Poll finds two-thirds of California voters unprepared for costs of growing older
Aug 16, 2011 - 4:00:00 AM
California's weak economy has voters cutting back on current expenses and largely unable to meet essential future ones, such as the cost of long-term care, according to a new poll from The SCAN Foundation and the UCLA Center for Health Policy Research.
The poll, in its second year, sought to better understand health and long-term care issues facing middle-aged voters, given the state's current economic crisis and the rising number of Californians older than 60, a figure that is projected to nearly double to 12 million people in the next 25 years.
The poll found that Californians, regardless of political party or income level, were worried about the costs of growing older. Two-thirds (66 percent) of respondents said that they are apprehensive about being able to afford long-term care. Sixty-three percent worry as much about paying for long-term care as they do about paying for their future health care.
Voters' ability to save for long-term care expenses is hampered by California's weak economy. Nearly half (48 percent) of voters 40 and older said their household income has declined in the past 12 months, and 50 percent said they had to take money out of savings to meet their expenses. Four in ten (41 percent) have had to cut down on the amount they spend on food in the past year.
Californians need affordable options to age with dignity and independence so that they can live how they want in the place they call home, said Dr. Bruce Chernof, president and CEO of The SCAN Foundation. With so many Californians struggling financially today, it is hard for them to think about the future, yet planning for future needs is an essential component of growing older and necessary for one's personal health, as well as the state's fiscal health, especially given the high cost of long-term care.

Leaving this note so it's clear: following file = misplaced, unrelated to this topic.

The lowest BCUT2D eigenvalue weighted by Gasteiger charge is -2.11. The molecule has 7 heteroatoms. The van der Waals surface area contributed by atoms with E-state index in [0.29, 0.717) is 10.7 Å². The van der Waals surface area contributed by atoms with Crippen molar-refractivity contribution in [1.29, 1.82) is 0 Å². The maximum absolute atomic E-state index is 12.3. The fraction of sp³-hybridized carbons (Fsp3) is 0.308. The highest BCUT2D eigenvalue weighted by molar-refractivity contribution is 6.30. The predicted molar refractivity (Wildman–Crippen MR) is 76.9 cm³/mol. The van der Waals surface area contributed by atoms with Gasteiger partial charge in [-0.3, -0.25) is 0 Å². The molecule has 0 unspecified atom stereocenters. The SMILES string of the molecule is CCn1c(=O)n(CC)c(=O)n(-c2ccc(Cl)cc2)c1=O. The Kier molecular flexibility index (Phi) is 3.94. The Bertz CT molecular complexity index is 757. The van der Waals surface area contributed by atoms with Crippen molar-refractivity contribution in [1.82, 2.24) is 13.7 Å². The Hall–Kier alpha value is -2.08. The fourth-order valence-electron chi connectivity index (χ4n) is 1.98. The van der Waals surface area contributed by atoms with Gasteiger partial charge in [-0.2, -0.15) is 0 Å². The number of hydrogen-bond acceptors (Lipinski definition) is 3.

Conducted by Lake Research Partners and American Viewpoint, the poll surveyed 1,490 registered California voters age 40 and older in English and Spanish. Findings show that regardless of their political party affiliation or income level, voters have continuing aging-related concerns over the loss of independence (73 percent), losing memory or other mental abilities (70 percent), and worsening health (70 percent).
The costs associated with living with these potentially debilitating health conditions are high, yet Californians underestimate their potential need for support and services. Sixty-three percent predicted they would need help, but according to the U.S. Department of Health and Human Services, 70 percent of Americans over the age of 65 will need long-term care services at some point in their lives, and more than 40 percent will receive care in a nursing home for even a short period of time.
Among other findings, California voters age 40 and older:
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